BBN is a form of the nitrosamine chemical that is specifically activated in the bladder. After four months of the study, many of the mice had developed precancerous lesions in their bladders that had very closely resembled those in human patients. After six months, all of the animals had developed invasive bladder cancer.

Once they had the model, the team then conducted two experiments:

In the first experiment, Beachy and colleagues looked to see what would happen in mice exposed to BBN when the sonic hedgehog-expressing cells were marked with a distinctive fluorescent color.

In this experiment, the researchers found something surprising: after just a few months of BBN exposure, nearly the entire lining of the bladder was labeled with the fluorescent green marker indicating cells had arisen from the sonic hedgehog-expressing basal stem cells. When transplanted into other mice, those labeled cells were able to give rise to bladder cancers, but those cells not expressing the sonic hedgehog did not.

In the second experiment, the team used genetic techniques to selectively kill those same cells in animals prior to exposure with BBN. The team found no tumors had grown in these animals in which the stem cells had selectively been killed. However, the bladder architecture became severely compromised in the absence of stem cells to regenerate cells lost during the normal course of bladder function.

"So now we have two lines of evidence indicating that the bladder stem cells are solely responsible for tumorigenesis," Shin said. "When we mark the bladder stem cells, the tumors are also marked. When we remove, or ablate, the stem cells, no tumors arise after BBN treatment."

With these experiments under their belt, the team then tackled the question of whether bladder cancers arise as the result of genetic changes to one or more of these bladder stem cells. To determine this, they used a genetically engineered mouse with cells that fluoresce green, but which can be triggered to randomly fluoresce red, blue or yellow as well. This “rainbow mouse,” as it was called, allowed the team to more precisely determine the origin of groups of cells. If all cells in the tumor are red, for example, it is much more likely that they originated from a single cell.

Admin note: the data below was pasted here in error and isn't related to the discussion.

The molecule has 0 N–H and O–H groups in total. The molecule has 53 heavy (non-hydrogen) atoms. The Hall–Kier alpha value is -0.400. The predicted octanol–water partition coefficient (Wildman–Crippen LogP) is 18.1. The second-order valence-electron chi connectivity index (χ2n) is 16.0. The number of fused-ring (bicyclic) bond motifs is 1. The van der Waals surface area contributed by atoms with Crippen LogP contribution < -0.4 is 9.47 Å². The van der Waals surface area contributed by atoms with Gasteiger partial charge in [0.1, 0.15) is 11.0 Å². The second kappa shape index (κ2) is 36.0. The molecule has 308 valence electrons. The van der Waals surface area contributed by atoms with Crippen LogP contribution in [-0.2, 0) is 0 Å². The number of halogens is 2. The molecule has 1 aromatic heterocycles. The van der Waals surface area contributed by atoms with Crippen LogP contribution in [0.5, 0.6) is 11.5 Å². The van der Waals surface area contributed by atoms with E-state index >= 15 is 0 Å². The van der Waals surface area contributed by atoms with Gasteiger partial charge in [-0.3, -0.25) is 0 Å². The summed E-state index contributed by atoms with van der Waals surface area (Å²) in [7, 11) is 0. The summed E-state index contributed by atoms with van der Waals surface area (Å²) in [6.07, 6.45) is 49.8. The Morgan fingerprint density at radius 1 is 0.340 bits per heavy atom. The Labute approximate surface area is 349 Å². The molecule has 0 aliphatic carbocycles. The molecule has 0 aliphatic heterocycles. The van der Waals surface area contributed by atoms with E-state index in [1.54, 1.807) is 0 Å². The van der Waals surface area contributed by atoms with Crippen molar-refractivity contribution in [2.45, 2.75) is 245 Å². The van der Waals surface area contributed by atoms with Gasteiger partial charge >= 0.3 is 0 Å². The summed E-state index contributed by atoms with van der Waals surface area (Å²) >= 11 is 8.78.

"After four months of BBN treatment," Beachy said, "we'd most often see just one color dominating the entire epithelium. This clearly indicates that a single cell has taken over the lining of the entire bladder, elbowing out its neighbors in a way that's not been seen in other organs."

In subsequent studies, none of the cells in the most advanced, invasive carcinomas in the BBN-treated animals expressed sonic hedgehog, despite the fact that only sonic hedgehog-expressing cells are able to give rise to the earlier stages of bladder cancer. One obvious implication of the lack of sonic hedgehog expression in these cells is that the hedgehog pathway somehow inhibits steps required for tissue invasion or metastasis.

"We know that the hedgehog pathway is widely used throughout the animal kingdom to tightly regulate cellular and tissue differentiation," Hsieh said. "So its loss could make sense in this context because cancer is essentially a loss of normal regulation."

"One really important lesson from this study," Beachy said, "is the idea that, by the time you get to a full-blown tumor, the properties of the cells in that tumor may have changed quite significantly from the cell type that gives rise to the tumors. This can complicate understanding how human tumors arise, because even if you identify the tumor-propagating cells within a mature tumor, conclusions about the origins of a cancer based on properties of these cells may be inaccurate."

Their study is published in the April 20 issue of the journal Nature Cell Biology.